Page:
• Statistics of product use: We look for how many clients have already signed up to the service, or bought the product. If these stats are visible, this makes us feel reassured that we’re making the right choice. Caution: Depending on how important discretion is valued to a client, they may not want to see other’s names on your web page for fear that you will post theirs. The bandwagon effect continues here as well: if we are a start-up and see other start-ups as your clients we might be more likely to give it a try. If we see you are catering to a big, traditional company, we might not.
  • User testimonials: We are much more likely to be convinced of how great a product or service is if we hear about this product or service from an existing customer sharing their happy experience. Caution: If you get testimonials, give the clients a way to reach those who provided a testimonial. Sharing a long list of testimonials without being able to reach whoever provided it leads to the “so what” effect.
  • Social Media & social media plug-ins: The easier you make it for folks to like, follow, and share your content, the more likely they are to do so. Caution: Every business has to start somewhere, but having very low “share” or “follower” counts may give users the impression that your company is unpopular. Allow your social following to expand before you display your counts. Also: counting likes is a vanity metric (see Reference 2), and you know this doesn’t make your product great.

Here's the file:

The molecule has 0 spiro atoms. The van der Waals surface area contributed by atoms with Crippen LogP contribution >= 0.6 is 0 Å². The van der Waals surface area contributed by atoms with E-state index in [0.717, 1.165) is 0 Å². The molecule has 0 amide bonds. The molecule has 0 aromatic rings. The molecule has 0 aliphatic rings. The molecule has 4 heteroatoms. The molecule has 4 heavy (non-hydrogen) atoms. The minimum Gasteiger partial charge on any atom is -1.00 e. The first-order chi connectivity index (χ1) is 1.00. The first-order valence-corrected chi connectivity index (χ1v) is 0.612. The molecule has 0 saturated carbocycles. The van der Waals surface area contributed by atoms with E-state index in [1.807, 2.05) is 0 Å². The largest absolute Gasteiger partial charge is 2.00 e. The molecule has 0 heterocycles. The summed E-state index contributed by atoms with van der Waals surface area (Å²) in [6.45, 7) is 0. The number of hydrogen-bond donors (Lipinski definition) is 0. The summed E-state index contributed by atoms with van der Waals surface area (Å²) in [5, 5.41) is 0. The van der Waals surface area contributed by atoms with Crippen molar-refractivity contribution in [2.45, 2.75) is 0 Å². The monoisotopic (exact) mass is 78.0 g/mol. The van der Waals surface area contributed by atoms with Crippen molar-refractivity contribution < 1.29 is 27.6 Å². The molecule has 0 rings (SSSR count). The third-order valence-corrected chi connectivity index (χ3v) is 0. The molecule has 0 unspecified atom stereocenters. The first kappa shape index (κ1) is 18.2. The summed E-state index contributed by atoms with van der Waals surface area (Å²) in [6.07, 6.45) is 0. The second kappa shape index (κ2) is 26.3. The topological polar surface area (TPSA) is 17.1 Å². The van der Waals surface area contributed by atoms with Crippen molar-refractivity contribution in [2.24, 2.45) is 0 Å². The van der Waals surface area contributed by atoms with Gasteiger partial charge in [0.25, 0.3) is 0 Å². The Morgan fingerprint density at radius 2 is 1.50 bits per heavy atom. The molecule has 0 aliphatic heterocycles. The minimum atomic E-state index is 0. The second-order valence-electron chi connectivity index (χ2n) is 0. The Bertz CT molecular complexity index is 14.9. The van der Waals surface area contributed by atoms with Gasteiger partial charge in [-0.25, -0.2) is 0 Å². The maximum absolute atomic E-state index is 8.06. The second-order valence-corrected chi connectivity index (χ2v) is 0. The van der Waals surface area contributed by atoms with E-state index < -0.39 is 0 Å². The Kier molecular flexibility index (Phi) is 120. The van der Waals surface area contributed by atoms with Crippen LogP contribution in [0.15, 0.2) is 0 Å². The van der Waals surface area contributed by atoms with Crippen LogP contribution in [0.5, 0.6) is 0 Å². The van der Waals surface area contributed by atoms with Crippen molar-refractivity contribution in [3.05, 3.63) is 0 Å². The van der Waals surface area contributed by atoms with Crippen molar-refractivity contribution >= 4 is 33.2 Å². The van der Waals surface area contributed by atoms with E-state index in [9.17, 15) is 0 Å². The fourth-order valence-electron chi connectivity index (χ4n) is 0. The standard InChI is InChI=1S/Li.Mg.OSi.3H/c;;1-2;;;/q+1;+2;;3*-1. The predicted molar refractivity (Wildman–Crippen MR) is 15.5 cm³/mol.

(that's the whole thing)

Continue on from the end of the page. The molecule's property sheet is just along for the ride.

The good news: mental biases are not arbitrary, and thus can be controlled. The first step to reducing cognitive bias is to become aware and be informed, and educate yourself.

Go to that wonderful, unknown restaurant around the corner, and give it the first review!

 

References

  1. 1. For the original video of this experiment, check out https://www.youtube.com/watch?v=qA-gbpt7Ts8
  2. 2. For the difference between vanity metrics versus actionable metrics which can be used to improve the performance of your product, here’s a clip from an interview with Eric Reis on Techcrunch: https://www.youtube.com/watch?v=0dvsNmL__9U